However, the solution required taking input from STDIN, so I let ChatGPT know this by pasting in the only bit of information provided in the code here:

Enter your code here. Read input from STDIN. Print output to STDOUT

ChatGPT made the neccessary change and provided a new code block.

import itertools

# read input from stdin
n = int(input())
letters = input().split()
k = int(input())

# number of combinations of indices
total_combinations = len(list(itertools.combinations(range(1, len(letters)+1), k)))

# number of combinations of indices that do not contain the letter 'a'
combinations_without_a = list(filter(lambda x: 'a' not in [letters[i-1] for i in x], itertools.combinations(range(1, len(letters)+1), k)))

# probability that none of the selected indices contain the letter 'a'
probability_without_a = len(combinations_without_a) / total_combinations

# probability that at least one of the selected indices contain the letter 'a'
probability_with_a = 1 - probability_without_a

# print the probability to three decimal places

I submitted this code and it also passed each of the test cases. This solution also ignored using the n input, but did accept it as input.

HackerRank - Iterables and Iterators Results

Validating Postal Codes

At this point, I've shown that ChatGPT can do medium level problems. So, I selected a Hard problem: Validating Postal Codes. The intersting constraint on this one is that if statements aren't allowed. The goal here is to provide two regular expressions to solve the problem.

I've built some nasty regular expressions over the years. I've talked about SmokeDetector in the past, and it's role in removing spam from the Stack Exchange network. It is built on regular expressions. Lots and lots of regular expressions. So, I felt pretty comfortable with this question and wanted to see how ChatGPT would handle it.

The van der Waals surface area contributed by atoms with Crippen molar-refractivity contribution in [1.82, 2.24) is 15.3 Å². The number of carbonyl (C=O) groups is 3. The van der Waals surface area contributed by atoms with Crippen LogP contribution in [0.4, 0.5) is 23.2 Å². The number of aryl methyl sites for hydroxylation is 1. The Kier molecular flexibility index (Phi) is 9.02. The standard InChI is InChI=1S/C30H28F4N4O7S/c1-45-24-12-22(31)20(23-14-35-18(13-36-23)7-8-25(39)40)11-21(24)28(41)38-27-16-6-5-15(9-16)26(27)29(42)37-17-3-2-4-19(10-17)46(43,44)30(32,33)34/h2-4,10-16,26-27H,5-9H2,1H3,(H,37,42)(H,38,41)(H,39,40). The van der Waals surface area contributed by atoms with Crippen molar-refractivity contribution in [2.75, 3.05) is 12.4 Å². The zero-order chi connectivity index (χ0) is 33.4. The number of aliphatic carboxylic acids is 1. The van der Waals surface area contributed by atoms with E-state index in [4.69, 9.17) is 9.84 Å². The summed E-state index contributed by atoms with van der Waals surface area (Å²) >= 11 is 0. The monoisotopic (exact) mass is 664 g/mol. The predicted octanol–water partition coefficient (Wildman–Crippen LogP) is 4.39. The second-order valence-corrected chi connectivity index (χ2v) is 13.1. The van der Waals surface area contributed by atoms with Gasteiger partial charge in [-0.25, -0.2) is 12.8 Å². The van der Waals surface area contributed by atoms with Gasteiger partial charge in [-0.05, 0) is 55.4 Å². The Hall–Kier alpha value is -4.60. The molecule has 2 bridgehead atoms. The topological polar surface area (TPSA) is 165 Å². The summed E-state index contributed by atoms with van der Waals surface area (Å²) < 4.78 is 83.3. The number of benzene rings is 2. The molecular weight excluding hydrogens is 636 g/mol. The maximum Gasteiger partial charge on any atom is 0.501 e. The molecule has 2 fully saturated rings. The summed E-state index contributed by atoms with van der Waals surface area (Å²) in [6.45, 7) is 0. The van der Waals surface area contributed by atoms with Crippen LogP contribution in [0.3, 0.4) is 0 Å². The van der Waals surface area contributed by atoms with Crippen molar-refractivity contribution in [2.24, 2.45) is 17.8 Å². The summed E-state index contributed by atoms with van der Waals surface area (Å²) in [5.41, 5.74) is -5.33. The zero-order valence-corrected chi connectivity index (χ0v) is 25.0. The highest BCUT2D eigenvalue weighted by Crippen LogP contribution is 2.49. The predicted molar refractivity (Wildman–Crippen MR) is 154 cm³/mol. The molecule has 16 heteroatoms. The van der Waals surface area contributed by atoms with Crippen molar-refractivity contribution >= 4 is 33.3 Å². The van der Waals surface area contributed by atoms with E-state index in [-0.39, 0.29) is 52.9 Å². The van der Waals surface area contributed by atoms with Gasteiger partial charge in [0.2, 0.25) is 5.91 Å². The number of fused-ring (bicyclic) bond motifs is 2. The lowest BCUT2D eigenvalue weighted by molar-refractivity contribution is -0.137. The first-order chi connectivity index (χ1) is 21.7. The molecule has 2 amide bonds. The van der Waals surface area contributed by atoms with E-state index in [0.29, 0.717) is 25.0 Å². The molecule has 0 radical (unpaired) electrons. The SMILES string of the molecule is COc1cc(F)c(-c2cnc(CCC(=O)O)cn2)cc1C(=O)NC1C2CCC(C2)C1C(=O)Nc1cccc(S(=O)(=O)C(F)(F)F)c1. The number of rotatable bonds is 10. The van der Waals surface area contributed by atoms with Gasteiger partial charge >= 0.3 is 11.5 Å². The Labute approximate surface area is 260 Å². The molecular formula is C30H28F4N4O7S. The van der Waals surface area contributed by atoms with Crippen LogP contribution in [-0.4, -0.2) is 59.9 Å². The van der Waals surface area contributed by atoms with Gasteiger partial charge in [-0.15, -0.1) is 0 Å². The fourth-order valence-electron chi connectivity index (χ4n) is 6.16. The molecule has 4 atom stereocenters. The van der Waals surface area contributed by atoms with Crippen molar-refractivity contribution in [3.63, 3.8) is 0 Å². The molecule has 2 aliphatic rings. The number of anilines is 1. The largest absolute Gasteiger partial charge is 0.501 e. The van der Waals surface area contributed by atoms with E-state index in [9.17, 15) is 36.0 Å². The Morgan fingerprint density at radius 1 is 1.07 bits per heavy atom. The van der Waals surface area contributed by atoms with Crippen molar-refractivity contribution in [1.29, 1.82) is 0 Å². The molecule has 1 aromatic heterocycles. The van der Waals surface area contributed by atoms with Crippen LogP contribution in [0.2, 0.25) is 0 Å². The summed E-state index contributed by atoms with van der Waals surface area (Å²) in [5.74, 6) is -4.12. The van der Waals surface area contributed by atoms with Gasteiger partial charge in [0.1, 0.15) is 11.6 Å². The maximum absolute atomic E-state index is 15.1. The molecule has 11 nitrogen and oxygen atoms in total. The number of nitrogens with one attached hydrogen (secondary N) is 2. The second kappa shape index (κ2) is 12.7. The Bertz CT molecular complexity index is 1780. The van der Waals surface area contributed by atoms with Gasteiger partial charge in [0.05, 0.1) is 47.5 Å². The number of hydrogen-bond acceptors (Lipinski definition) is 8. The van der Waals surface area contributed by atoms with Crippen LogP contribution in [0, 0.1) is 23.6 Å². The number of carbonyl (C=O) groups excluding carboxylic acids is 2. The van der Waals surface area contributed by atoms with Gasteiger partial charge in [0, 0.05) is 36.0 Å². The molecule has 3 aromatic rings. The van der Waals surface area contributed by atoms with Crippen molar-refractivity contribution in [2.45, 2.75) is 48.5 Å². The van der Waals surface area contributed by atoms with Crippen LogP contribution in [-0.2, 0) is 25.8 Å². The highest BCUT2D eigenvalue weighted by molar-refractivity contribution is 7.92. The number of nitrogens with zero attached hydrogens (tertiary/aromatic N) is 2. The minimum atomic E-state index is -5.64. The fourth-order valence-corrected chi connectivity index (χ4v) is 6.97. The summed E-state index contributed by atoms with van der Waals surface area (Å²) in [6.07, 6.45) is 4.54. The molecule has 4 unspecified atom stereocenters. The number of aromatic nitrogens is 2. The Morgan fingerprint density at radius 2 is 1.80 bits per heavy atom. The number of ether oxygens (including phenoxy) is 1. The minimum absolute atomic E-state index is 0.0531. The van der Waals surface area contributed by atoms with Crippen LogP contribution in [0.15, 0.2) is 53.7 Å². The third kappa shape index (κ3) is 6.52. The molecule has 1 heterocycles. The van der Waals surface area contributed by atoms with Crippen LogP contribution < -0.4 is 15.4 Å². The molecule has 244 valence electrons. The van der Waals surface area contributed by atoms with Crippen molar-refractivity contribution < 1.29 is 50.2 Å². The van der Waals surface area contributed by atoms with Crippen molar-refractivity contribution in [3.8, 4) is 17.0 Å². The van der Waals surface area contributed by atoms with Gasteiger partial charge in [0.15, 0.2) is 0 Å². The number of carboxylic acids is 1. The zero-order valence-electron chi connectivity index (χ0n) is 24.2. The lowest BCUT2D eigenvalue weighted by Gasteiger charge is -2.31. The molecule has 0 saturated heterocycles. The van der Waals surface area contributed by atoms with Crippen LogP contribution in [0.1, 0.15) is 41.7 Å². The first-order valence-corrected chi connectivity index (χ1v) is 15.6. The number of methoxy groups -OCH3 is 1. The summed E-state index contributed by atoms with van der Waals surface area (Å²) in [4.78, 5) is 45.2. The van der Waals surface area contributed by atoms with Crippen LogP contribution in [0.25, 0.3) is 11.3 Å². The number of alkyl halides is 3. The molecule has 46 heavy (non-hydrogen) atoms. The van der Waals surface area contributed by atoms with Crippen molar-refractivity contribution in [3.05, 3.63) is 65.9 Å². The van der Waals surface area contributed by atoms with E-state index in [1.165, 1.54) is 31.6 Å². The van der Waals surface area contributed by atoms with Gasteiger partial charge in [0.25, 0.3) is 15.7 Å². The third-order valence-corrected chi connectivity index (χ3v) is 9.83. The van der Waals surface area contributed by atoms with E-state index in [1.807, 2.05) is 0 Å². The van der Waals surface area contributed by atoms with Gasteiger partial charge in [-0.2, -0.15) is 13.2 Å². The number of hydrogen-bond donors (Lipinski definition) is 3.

HackerRank - Validating Postal Codes Prompt

The second regular expression, the alternating repeating digit pair, didn't work the first time.

regex_alternating_repetitive_digit_pair = r'(\d)\d\1'

For those that know regular expressions, that is not going to work. I pointed this out and it corrected itself, and explained the meaning of the new regular expression. The two final regular expressions are

regex_integer_in_range = r"^[1-9]\d{5}$"    # Do not delete 'r'.
regex_alternating_repetitive_digit_pair = r"(\d)(?=\d\1)"   # Do not delete 'r'.

This is using a positive lookahead assertion, which ChatGPT explains as:

This regular expression will match any digit (\d) followed by another digit, with the same digit (\1) appearing immediately after that. The (?=...) syntax is a positive lookahead assertion, which means that it will only match a digit if it is followed by the specified pattern, but the pattern will not be included in the overall match. The parentheses around \d capture the digit so that it can be referred to as \1 later on.

I submitted the two regexes above, and passed the test cases.

HackerRank - Validating Postal Codes Result

Final Thoughts

The majority of my time on these was spent cleaning up the LaTeX formatting. I mentioned a few prompt clarifications needed to solve problems in the returned code too - one required accepting user input and the other was an invalid regular expression. Pointing this out to ChatGPT got the problem resolved immediately.

This is exactly the type of thing that I'd expect an engineer to need to do with the AI assistant (or more junior engineer). Hiring processes must adapt to the existance of AI assistants. Evaluate your candidates and their ability to do more than simply write code.

- is a father, an engineer and a computer scientist. He is interested in online community building, tinkering with new code and building new applications. He writes about his experiences with each of these.